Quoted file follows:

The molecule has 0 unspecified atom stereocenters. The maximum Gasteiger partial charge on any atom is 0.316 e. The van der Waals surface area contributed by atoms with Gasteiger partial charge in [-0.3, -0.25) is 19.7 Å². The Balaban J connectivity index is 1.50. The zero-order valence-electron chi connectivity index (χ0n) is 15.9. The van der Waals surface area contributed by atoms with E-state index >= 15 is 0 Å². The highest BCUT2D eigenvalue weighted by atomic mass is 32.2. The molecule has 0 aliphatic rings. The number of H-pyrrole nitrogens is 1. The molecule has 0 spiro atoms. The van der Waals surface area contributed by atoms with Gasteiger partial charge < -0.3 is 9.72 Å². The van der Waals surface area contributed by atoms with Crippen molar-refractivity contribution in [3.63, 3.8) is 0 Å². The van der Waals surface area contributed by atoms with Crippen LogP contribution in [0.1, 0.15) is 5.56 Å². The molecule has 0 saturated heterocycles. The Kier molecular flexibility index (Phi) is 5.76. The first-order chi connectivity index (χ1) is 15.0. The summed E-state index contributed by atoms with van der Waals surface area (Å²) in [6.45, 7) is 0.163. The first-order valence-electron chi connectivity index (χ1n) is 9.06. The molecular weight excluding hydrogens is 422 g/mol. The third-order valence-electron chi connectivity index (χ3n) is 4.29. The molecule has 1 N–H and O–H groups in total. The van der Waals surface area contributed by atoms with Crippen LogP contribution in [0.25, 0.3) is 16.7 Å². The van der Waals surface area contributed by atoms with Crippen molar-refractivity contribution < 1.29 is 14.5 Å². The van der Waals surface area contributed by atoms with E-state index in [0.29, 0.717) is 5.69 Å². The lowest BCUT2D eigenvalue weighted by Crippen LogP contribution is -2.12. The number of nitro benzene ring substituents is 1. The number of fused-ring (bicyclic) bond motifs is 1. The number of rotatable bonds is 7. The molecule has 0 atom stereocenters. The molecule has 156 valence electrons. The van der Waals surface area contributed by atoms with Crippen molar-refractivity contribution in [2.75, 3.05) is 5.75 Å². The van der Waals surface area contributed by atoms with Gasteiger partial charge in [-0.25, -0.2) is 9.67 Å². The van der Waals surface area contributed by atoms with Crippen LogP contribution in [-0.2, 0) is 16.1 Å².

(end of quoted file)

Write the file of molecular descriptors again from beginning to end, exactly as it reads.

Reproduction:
The molecule has 0 unspecified atom stereocenters. The maximum Gasteiger partial charge on any atom is 0.316 e. The van der Waals surface area contributed by atoms with Gasteiger partial charge in [-0.3, -0.25) is 19.7 Å². The Balaban J connectivity index is 1.50. The zero-order valence-electron chi connectivity index (χ0n) is 15.9. The van der Waals surface area contributed by atoms with E-state index >= 15 is 0 Å². The highest BCUT2D eigenvalue weighted by atomic mass is 32.2. The molecule has 0 aliphatic rings. The number of H-pyrrole nitrogens is 1. The molecule has 0 spiro atoms. The van der Waals surface area contributed by atoms with Gasteiger partial charge < -0.3 is 9.72 Å². The van der Waals surface area contributed by atoms with Crippen molar-refractivity contribution in [3.63, 3.8) is 0 Å². The van der Waals surface area contributed by atoms with Crippen LogP contribution in [0.1, 0.15) is 5.56 Å². The molecule has 0 saturated heterocycles. The Kier molecular flexibility index (Phi) is 5.76. The first-order chi connectivity index (χ1) is 15.0. The summed E-state index contributed by atoms with van der Waals surface area (Å²) in [6.45, 7) is 0.163. The first-order valence-electron chi connectivity index (χ1n) is 9.06. The molecular weight excluding hydrogens is 422 g/mol. The third-order valence-electron chi connectivity index (χ3n) is 4.29. The molecule has 1 N–H and O–H groups in total. The van der Waals surface area contributed by atoms with Crippen LogP contribution in [0.25, 0.3) is 16.7 Å². The van der Waals surface area contributed by atoms with Crippen molar-refractivity contribution < 1.29 is 14.5 Å². The van der Waals surface area contributed by atoms with E-state index in [0.29, 0.717) is 5.69 Å². The lowest BCUT2D eigenvalue weighted by Crippen LogP contribution is -2.12. The number of nitro benzene ring substituents is 1. The number of fused-ring (bicyclic) bond motifs is 1. The number of rotatable bonds is 7. The molecule has 0 atom stereocenters. The molecule has 156 valence electrons. The van der Waals surface area contributed by atoms with Crippen molar-refractivity contribution in [2.75, 3.05) is 5.75 Å². The van der Waals surface area contributed by atoms with Gasteiger partial charge in [-0.25, -0.2) is 9.67 Å². The van der Waals surface area contributed by atoms with Crippen LogP contribution in [-0.2, 0) is 16.1 Å².